Tantrums come in all shapes and sizes. They can involve spectacular explosions of anger, frustration and disorganised behaviour – when your child ‘loses it’.
If you are a parent, chances are you have been on the receiving end of a tantrum.
Tantrums come in all shapes and sizes. They can involve spectacular explosions of anger, frustration and disorganised behaviour
– when your child ‘loses it’.
You might see crying, screaming, stiffening limbs, an arched back, kicking, falling to the ground or even running away. In some cases, children hold their breath, vomit
, break things or get aggressive as part of a tantrum.
Why tantrums happen:
Tantrums are very common in children aged 1-3 years. It is also important to note that tantrums around this age are also very normal!
This is because children’s social and emotional skills are only just starting to develop at this age. Children often don’t have the words to express big emotions. They want more independence but fear being separated from you. And they’re discovering that they can change the way the world works.
Tantrums are one of the ways that young children express and manage feelings while also trying to understand or change what’s going on around them.
Older children can have tantrums too. This can be because they haven’t learned more appropriate ways to express or manage feelings or they don’t have the language or verbal skills yet. Some older children might be slower than others to develop self-regulation.
For both toddlers and older children, there are things that can make tantrums more likely to happen:
- Their temperament - this can influence how quickly and strongly children react to things like frustrating events. Children who get upset easily might be more likely to have tantrums.
- Stress, hunger, tiredness and overstimulation – these can make it harder for children to express and manage feelings and behaviour.
- Situations that children just can’t cope with – for example, a toddler might have trouble coping if an older child takes a toy away.
- Strong emotions – worry, fear, shame and anger can be overwhelming for children
Self-Regulation is the ability to understand and manage behaviour and reactions. Children start developing it from around 12 months. As your child gets older, they’ll be more able to regulate their reactions and calm down when something upsetting happens. You’ll see fewer tantrums as a result.
Tune into your child’s feelings. If you’re aware of your child’s feelings, you might be able to sense when big feelings are on the way. You can talk about what’s going on and help your child manage difficult feelings.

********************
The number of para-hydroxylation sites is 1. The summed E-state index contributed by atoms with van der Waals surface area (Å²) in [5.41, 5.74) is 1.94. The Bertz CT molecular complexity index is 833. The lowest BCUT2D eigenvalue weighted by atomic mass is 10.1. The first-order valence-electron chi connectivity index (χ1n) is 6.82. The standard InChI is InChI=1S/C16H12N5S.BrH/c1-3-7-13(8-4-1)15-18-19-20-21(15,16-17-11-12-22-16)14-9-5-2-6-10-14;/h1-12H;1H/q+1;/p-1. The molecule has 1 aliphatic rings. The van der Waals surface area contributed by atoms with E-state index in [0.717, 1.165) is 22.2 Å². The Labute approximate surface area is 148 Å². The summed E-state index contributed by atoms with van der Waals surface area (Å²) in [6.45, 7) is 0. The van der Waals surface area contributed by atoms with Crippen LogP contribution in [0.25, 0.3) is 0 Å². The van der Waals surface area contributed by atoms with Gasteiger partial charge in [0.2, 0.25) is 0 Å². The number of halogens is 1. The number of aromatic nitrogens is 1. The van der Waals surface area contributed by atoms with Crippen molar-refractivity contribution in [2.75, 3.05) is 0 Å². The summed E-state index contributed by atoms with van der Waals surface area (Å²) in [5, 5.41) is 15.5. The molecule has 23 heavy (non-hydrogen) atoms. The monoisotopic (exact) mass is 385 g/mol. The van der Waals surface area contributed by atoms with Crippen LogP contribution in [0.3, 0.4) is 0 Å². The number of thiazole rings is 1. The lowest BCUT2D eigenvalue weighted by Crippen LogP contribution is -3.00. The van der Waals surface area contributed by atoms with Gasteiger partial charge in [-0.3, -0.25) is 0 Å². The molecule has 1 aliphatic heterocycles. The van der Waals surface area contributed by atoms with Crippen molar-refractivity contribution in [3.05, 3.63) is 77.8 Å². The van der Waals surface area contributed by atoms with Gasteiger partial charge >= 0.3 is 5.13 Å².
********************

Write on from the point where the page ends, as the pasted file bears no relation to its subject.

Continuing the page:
Identify tantrum triggers. For example, your child might have tantrums when your food shopping. You might try plan ahead in future and do your shopping after lunch/nap time instead.
Talk about emotions with your child. When your child struggles with a difficult feeling, encourage him to name the feeling and what caused it. For example, ‘Did you throw your toy because you were angry that it wasn’t working? What else could you have done?’.
What to do when your child has a tantrum:
- Stay calm. Take a moment for yourself if you need to. If you get angry, it’ll make the situation harder for both you and your little one. If you need to speak at all, keep your voice calm and level, and act deliberately and slowly.
- Acknowledge your child’s difficult feelings. Naming them and acknowledging them can help a child identify with why they are feeling a certain way.
- Wait out the tantrum. Stay close to your child so they know you’re there. But don’t try to reason with her or distract her. It’s too late once a tantrum has started.
- Be consistent and calm in your approach. If you sometimes give your child what she wants when she has tantrums and you sometimes don’t, the problem could get worse.
- Don’t reward a tantrum. For example, if your child has a tantrum because you say no to buying her a toy but then you buy the toy anyway, this rewards the tantrum. Shouting or pleading with your child when she has tantrums can also be a reward because it gives your child attention.
- Develop a strategy for tantrums. Have a clear plan for how you’ll handle a tantrum in whatever situation you’re in. Concentrate on putting your plan into action when the tantrum happens.
- Accept that you can’t control your child’s emotions or behaviour directly. You can only keep your child safe and guide your child’s behaviour, so tantrums are less likely to happen in the future.
- Accept that it takes time for change to happen. Your little one has a lot of growing up to do before tantrums are gone forever. Developing and practising self-regulation skills is a life-long task.
- Beware of thinking that your child is doing it on purpose or is trying to get you. Children don’t have tantrums deliberately – they’re stuck in a bad habit or just don’t have the skills right now to cope with the situation.
If other people give you dirty looks, ignore them. They’ve either never had children, or it’s been so long since they had a young child that they’ve forgotten what it’s like.
And, always remember to go easy on yourself. You’re doing a great job, mama.